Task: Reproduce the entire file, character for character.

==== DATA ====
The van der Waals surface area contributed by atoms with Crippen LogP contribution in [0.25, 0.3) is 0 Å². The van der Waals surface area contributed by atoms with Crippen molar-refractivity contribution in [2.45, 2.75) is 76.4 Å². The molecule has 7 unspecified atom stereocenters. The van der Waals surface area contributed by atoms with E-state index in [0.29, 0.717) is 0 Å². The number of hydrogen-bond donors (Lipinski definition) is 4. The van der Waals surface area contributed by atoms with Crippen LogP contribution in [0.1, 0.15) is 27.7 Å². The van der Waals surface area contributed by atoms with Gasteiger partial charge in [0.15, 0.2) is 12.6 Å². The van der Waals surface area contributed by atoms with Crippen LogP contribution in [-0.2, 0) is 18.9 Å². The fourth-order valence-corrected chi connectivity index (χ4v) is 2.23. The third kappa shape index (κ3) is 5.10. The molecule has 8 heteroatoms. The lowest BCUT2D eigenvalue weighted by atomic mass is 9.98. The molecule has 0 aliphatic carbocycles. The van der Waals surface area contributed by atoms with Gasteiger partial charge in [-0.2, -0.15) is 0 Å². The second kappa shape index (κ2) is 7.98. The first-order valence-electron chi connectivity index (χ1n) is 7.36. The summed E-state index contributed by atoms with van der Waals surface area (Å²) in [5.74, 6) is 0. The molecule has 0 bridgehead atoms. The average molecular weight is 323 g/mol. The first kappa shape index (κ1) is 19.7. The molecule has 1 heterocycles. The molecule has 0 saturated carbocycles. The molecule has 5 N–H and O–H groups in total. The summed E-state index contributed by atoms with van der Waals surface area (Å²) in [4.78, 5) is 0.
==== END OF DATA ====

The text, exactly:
The van der Waals surface area contributed by atoms with Crippen LogP contribution in [0.25, 0.3) is 0 Å². The van der Waals surface area contributed by atoms with Crippen molar-refractivity contribution in [2.45, 2.75) is 76.4 Å². The molecule has 7 unspecified atom stereocenters. The van der Waals surface area contributed by atoms with E-state index in [0.29, 0.717) is 0 Å². The number of hydrogen-bond donors (Lipinski definition) is 4. The van der Waals surface area contributed by atoms with Crippen LogP contribution in [0.1, 0.15) is 27.7 Å². The van der Waals surface area contributed by atoms with Gasteiger partial charge in [0.15, 0.2) is 12.6 Å². The van der Waals surface area contributed by atoms with Crippen LogP contribution in [-0.2, 0) is 18.9 Å². The fourth-order valence-corrected chi connectivity index (χ4v) is 2.23. The third kappa shape index (κ3) is 5.10. The molecule has 8 heteroatoms. The lowest BCUT2D eigenvalue weighted by atomic mass is 9.98. The molecule has 0 aliphatic carbocycles. The van der Waals surface area contributed by atoms with Gasteiger partial charge in [-0.2, -0.15) is 0 Å². The second kappa shape index (κ2) is 7.98. The first-order valence-electron chi connectivity index (χ1n) is 7.36. The summed E-state index contributed by atoms with van der Waals surface area (Å²) in [5.74, 6) is 0. The molecule has 0 bridgehead atoms. The average molecular weight is 323 g/mol. The first kappa shape index (κ1) is 19.7. The molecule has 1 heterocycles. The molecule has 0 saturated carbocycles. The molecule has 5 N–H and O–H groups in total. The summed E-state index contributed by atoms with van der Waals surface area (Å²) in [4.78, 5) is 0.